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article imageCan dietary changes combat cancer?

By Tim Sandle     May 29, 2014 in Health
A new study suggests that calorie restriction during treatment for breast cancer changes cellular programming and lowers the chance of metastases. This is according to a study carried out using mice.
Breast cancer patients are often treated with hormonal therapy to block tumor growth, and steroids to counteract the side effects of chemotherapy. However, both treatments can cause a patient to have altered metabolism which can lead to weight gain. The new study considers if such treatments can be counter balanced with a calorie reduction.
This is an important point because studies have shown that too much weight makes standard treatments for breast cancer less effective, and those who gain weight during treatment have worse cancer outcomes.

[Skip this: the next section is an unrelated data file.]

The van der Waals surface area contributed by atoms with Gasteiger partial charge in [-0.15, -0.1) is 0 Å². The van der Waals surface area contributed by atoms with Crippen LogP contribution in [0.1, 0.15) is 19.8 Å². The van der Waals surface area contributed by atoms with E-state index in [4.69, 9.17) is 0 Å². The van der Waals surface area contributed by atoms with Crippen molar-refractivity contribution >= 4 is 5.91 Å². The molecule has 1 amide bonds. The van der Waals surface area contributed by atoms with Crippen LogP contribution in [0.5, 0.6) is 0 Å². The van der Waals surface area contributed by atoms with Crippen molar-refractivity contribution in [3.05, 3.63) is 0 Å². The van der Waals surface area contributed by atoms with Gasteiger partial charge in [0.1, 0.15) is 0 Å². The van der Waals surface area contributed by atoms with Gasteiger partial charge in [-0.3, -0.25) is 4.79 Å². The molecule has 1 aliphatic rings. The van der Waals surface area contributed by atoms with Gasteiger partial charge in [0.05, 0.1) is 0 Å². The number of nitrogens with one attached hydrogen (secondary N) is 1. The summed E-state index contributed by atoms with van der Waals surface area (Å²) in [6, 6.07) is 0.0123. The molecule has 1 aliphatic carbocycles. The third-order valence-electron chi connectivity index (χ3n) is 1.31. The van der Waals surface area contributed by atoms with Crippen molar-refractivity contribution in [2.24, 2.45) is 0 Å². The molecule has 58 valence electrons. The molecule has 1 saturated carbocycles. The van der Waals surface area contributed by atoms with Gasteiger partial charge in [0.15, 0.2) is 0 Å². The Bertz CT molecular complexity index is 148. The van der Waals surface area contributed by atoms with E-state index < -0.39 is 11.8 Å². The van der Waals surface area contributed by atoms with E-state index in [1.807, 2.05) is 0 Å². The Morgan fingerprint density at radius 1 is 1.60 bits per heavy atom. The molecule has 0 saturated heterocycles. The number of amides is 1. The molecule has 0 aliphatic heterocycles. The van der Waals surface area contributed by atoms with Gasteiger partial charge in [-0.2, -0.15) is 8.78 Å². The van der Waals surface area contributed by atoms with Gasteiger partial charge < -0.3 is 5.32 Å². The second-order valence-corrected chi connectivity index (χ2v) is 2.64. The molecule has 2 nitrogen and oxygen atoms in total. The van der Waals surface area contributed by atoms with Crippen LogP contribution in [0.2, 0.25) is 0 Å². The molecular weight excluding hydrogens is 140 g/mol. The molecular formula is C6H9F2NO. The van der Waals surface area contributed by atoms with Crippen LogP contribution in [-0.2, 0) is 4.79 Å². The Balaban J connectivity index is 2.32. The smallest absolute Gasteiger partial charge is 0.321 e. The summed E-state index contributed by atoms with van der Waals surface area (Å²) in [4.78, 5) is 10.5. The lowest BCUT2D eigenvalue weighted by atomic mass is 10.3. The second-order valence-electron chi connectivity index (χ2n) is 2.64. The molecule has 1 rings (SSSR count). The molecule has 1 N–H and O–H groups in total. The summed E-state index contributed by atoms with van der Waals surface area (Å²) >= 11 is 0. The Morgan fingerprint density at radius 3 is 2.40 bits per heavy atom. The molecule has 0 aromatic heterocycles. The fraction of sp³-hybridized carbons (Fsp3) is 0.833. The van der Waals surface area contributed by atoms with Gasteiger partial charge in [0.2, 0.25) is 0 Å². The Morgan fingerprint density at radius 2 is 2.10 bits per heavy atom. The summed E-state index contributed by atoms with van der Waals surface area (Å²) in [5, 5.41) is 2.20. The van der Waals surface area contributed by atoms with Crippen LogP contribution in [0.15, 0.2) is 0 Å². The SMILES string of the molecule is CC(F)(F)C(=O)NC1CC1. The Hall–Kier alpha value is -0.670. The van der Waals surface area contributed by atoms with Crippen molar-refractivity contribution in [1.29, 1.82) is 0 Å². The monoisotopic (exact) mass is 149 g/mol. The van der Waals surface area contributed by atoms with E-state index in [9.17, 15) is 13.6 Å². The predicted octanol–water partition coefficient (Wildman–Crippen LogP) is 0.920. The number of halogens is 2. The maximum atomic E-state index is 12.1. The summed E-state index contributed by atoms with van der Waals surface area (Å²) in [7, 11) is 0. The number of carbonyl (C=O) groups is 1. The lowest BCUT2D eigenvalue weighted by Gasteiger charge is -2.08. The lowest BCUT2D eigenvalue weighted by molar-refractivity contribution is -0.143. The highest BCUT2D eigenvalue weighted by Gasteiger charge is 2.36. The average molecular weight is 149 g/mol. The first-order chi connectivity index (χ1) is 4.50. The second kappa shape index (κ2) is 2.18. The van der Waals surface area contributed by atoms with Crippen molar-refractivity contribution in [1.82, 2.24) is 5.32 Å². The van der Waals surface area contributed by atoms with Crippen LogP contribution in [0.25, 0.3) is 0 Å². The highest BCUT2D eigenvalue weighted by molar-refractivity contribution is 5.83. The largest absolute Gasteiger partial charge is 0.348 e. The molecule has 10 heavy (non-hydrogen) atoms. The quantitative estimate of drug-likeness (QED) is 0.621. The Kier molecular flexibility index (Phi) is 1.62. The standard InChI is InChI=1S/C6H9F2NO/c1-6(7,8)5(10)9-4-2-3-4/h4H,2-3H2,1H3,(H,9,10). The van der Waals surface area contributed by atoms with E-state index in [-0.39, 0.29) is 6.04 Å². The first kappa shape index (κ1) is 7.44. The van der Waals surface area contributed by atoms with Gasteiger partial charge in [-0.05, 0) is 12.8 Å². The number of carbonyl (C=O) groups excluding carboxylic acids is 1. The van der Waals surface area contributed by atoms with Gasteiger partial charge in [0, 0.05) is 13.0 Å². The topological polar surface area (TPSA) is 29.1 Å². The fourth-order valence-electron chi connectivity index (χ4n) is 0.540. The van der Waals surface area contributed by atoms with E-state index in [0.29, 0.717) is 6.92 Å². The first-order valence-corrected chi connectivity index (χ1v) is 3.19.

With the mouse study, mice with triple negative cancer were fed 30 percent less than what they ate when given free access to food, a specific type of cancer cells decreased. Researchers have found that this particular cell is often increased in triple negative cancers that metastasize. In scientific terms, calorie restriction seems to promote epigenetic changes in the breast tissue that keep the extracellular matrix strong.
In order to test that this theory is true in humans researchers are currently enrolling patients in the CaReFOR (Calorie Restriction for Oncology Research) trial. As the first trial like it in the U.S., women undergoing radiation therapy for breast cancer receive nutritional counseling and are guided through their weight loss plan as they undergo their treatment for breast cancer.
The findings have been published in the journal Breast Cancer Research and Treatment, and the study is called “The metastatic potential of triple-negative breast cancer is decreased via caloric restriction-mediated reduction of the miR-17~92 cluster.”
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